Spring cleaning challenge 2011 :: simplify

This season don’t just clean up — clean out!

Simplifying your home is far from easy. A few months ago when I moved from my college apartment into an intentional community in Plaza Midwood, I faced my first massive downsizing adventure. At the start, it seemed only a bleak undertaking of saying tearful farewells to my favorite things and hesitantly conceding item after item to my “get rid of” pile.

But after the first few boxes started filling up, my spirits started to lift. By the time I was dropping off my things at the Free Store in NoDa, my feelings had certainly and distinctively shifted — I felt lighter, freer, even liberated.

As relaxing as an aromatic candle: Simplifying your life and your home can make a world of difference. Photo Credit: Steven Burleson.

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It’s truly amazing how much stuff I accumulated on the basis of “need” that I rarely miss now.

There’s an old Aborigine saying that reads, “The more you know, the less you need.” Concepts of simplicity like this are difficult to process in the midst of a greed-driven economy like that in the U.S. But, despite all the constant hype of needing bigger, shinier, newer things, could it be that perhaps less really is more?

Don’t take my word for it — try it out for yourself! Start small by choosing just one room, one closet or one drawer to simplify, then go from there. Below you’ll find a few amateur tips on how to begin.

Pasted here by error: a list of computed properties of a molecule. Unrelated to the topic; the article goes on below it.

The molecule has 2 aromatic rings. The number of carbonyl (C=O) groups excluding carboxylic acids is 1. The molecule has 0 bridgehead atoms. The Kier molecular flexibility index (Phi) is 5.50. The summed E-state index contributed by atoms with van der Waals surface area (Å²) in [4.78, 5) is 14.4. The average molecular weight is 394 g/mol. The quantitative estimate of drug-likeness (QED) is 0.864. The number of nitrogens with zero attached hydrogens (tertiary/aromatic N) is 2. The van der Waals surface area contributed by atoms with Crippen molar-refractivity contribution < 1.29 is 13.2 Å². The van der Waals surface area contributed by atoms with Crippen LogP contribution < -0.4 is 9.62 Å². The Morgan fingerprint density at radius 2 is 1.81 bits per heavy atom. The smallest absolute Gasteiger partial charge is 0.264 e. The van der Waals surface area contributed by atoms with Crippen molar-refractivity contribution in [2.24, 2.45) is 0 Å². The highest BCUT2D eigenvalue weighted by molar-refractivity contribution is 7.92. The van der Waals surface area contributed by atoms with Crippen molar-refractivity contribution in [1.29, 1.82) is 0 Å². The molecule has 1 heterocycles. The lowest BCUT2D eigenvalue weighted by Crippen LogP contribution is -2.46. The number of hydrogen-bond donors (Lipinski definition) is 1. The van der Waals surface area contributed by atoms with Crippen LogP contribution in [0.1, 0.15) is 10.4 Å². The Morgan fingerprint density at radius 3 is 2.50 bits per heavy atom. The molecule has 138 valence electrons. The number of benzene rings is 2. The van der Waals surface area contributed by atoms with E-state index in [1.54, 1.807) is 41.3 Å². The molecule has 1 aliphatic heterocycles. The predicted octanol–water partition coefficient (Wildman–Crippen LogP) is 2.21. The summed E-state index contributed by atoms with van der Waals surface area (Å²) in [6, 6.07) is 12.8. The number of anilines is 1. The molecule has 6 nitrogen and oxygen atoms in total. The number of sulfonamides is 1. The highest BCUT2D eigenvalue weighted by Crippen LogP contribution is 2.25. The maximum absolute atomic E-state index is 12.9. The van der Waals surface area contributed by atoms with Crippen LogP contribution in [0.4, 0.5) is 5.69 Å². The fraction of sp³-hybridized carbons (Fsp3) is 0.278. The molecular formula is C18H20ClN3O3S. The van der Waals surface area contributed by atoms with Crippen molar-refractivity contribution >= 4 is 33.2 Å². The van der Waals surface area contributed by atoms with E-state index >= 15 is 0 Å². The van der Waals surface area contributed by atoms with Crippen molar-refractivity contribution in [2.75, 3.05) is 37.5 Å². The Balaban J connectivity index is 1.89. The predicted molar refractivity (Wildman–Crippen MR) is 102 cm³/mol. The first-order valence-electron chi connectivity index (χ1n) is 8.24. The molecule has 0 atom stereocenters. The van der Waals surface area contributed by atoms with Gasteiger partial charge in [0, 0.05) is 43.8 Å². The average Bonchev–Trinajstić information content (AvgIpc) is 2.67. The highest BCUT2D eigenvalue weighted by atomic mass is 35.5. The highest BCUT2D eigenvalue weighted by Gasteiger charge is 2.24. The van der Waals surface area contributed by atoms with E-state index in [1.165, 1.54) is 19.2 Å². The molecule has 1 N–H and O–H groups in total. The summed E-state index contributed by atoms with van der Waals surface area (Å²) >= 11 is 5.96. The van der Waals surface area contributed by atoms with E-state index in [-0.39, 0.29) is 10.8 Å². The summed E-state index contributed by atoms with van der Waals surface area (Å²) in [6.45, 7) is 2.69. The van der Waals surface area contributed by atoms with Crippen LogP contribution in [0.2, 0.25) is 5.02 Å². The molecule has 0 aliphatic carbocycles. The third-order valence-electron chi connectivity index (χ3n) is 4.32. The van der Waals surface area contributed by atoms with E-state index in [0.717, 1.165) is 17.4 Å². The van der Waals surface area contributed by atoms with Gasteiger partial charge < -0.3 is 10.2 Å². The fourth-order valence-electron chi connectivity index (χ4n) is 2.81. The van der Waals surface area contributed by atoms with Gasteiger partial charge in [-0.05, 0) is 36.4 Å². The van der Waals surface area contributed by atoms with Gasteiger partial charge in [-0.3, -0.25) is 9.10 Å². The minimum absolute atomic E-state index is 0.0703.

Step One :: Bite the bullet

The most difficult step in simplifying is actually getting rid of things — taking the clothes off the hanger, packing the paintings in a box. This requires a thoughtful reevaluation of needed items versus wanted extras versus superfluous desires.

A friend (or two) can be extremely helpful in this stage, offering sobering advice if you get too emotionally attached or a steady opinion if you start to get too carried away.

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With items you own in bulk, such as clothing or games, try out the “turn trick.” Simply make sure all the clothes hangers, games or any other belongings you are evaluating are facing the same way. After you use each, turn it in the other direction. Doing so will help you keep track of which items you have used and which you have not used. Once a preset amount of time has passed — two weeks, a month, six months — rid your closet or shelf of any unused items.

Step Two :: Trash, give or sell

Once you have accumulated your “get rid of” pile, begin sorting your items. Divide them into three sections: trash, give or sell. Once you’ve separated them, consider donating them to a local clothing ministry or other service like Goodwill (goodwill.org). In Charlotte, check out The Free Store (facebook.com/pages/Free-Store-Charlotte/130216280367360) and The Urban Ministry Center (urbanministrycenter.org). Each welcome your lightly-used, good condition donations.

Should you decide to go the selling route instead, team up with some friends to organize a yard sale. Or, pack up your things nicely and take them to the local Plato’s Closet to make some quick cash. Whatever you decide, the items are off your hands and into the hands of someone who needs them!

Step Three :: Lasting habits

If maintaining a sense of simplicity is of value to you, it’s important to set a few goals for yourself. First, create a way to track your purchases; keep a rough limit of purchases you can make per week or items you can have in a room to keep yourself in check. Also, keeping in touch with people in need is a powerful way to keep yourself in check, remembering first the needs of others before desires of your own.

So go on — lighten up your space, free your mind and help someone else out while you’re at it. Happy simplification! : :

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Posted by Leah Cagle

Leah Cagle is QNotes' former associate editor for arts and entertainment. You can reach editor Matt Comer via arts@goqnotes.com or editor@goqnotes.com.